Blank verse
Verse Verse, n. [OE. vers, AS. fers, L. versus a line in writing, and, in poetry, a verse, from vertere, versum, to turn, to turn round; akin to E. worth to become: cf. F. vers. See {Worth} to become, and cf. {Advertise}, {Averse}, {Controversy}, {Convert}, {Divers}, {Invert}, {Obverse}, {Prose}, {Suzerain}, {Vortex}.] 1. A line consisting of a certain number of metrical feet (see {Foot}, n., 9) disposed according to metrical rules. [1913 Webster]

Note: Verses are of various kinds, as hexameter, pentameter, tetrameter, etc., according to the number of feet in each. A verse of twelve syllables is called an Alexandrine. Two or more verses form a stanza or strophe. [1913 Webster]

2. Metrical arrangement and language; that which is composed in metrical form; versification; poetry. [1913 Webster]

Such prompt eloquence Flowed from their lips in prose or numerous verse. --Milton. [1913 Webster]

Virtue was taught in verse. --Prior. [1913 Webster]

Verse embalms virtue. --Donne. [1913 Webster]

3. A short division of any composition. Specifically: [1913 Webster] (a) A stanza; a stave; as, a hymn of four verses. [1913 Webster]

Note: Although this use of verse is common, it is objectionable, because not always distinguishable from the stricter use in the sense of a line. [1913 Webster] (b) (Script.) One of the short divisions of the chapters in the Old and New Testaments. [1913 Webster]

Note: The author of the division of the Old Testament into verses is not ascertained. The New Testament was divided into verses by Robert Stephens [or Estienne], a French printer. This arrangement appeared for the first time in an edition printed at Geneva, in 1551. [1913 Webster] (c) (Mus.) A portion of an anthem to be performed by a single voice to each part. [1913 Webster]

4. A piece of poetry. ``This verse be thine.'' --Pope. [1913 Webster]

{Blank verse}, poetry in which the lines do not end in rhymes.

{Heroic verse}. See under {Heroic}. [1913 Webster]

The Collaborative International Dictionary of English. 2000.

(especially the heroic verse of five iambic feet)

Look at other dictionaries:

  • Blank verse — is a type of poetry, distinguished by having a regular meter, but no rhyme. In English, the meter most commonly used with blank verse has been iambic pentameter (like that which is used in Shakespearean plays). The first known use of blank verse… …   Wikipedia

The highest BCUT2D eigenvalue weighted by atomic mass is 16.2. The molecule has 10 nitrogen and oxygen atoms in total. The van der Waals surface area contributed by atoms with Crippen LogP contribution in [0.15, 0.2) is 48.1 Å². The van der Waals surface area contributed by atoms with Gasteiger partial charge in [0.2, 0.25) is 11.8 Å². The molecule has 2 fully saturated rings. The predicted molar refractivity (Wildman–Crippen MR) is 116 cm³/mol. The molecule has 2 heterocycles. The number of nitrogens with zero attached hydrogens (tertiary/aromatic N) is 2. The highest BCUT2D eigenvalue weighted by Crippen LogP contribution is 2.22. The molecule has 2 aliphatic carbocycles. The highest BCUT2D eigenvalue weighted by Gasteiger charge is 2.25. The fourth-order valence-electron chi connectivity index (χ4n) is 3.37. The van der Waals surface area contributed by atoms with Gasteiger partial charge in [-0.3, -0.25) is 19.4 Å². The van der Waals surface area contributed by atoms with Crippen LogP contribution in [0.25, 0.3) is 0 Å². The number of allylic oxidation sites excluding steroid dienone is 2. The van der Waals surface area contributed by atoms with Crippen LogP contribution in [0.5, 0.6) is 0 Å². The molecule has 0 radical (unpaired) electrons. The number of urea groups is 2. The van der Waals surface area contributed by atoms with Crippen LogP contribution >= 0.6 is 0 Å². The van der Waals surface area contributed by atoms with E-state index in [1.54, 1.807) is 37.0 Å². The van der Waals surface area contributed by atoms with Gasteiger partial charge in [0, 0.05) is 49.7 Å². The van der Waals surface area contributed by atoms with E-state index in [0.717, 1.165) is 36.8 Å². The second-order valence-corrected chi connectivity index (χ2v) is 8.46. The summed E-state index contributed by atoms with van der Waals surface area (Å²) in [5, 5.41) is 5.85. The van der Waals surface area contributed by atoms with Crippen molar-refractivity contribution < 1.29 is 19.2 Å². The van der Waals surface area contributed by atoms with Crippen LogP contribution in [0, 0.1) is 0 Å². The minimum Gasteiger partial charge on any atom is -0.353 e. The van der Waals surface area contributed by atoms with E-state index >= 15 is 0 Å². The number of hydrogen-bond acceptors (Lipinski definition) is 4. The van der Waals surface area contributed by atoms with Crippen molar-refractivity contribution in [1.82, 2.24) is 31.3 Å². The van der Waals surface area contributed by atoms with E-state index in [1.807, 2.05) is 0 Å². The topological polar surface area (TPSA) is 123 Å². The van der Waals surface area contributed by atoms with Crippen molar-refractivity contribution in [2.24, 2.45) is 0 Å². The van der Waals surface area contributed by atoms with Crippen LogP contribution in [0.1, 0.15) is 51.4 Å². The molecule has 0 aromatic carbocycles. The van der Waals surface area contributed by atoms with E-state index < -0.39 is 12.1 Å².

• Blank verse — Blank Blank, a. [OE. blank, blonc, blaunc, blaunche, fr. F. blanc, fem. blanche, fr. OHG. blanch shining, bright, white, G. blank; akin to E. blink, cf. also AS. blanc white. ?98. See {Blink}, and cf. 1st {Blanch}.] [1913 Webster] 1. Of a white… …   The Collaborative International Dictionary of English

  • blank verse — n. unrhymed verse; esp., unrhymed verse having five iambic feet per line, as in Elizabethan drama: cf. FREE VERSE …   English World dictionary

  • Blank verse — (engl., spr. blänk wörs), der reimlose fünffüßige Jambus, das eigentliche dramatische Versmaß der Engländer, wie nach ihrem Vorgang auch der Deutschen. Er wurde in England zuerst von Surrey (gest. 1547) als Metrum für epische Dichtungen… …   Meyers Großes Konversations-Lexikon

  • blank verse — n [U] poetry that has a fixed ↑rhythm but does not ↑rhyme →↑free verse …   Dictionary of contemporary English

  • blank verse — blank′ verse′ n. pro unrhymed verse • Etymology: 1580–90 …   From formal English to slang

  • blank verse — ► NOUN ▪ verse without rhyme …   English terms dictionary

  • blank verse — noun uncount a type of poetry that has a regular pattern of sounds but does not have lines that RHYME …   Usage of the words and phrases in modern English

  • blank verse — 1580s; the thing itself is attested in English poetry from mid 16c. and is classical in origin …   Etymology dictionary

  • blank verse — (izg. blȅnk vérs) m DEFINICIJA jez. knjiž. nevezan, slobodni stih, bez rime, osobito jampski pentametar u engleskoj drami i epu ETIMOLOGIJA engl …   Hrvatski jezični portal

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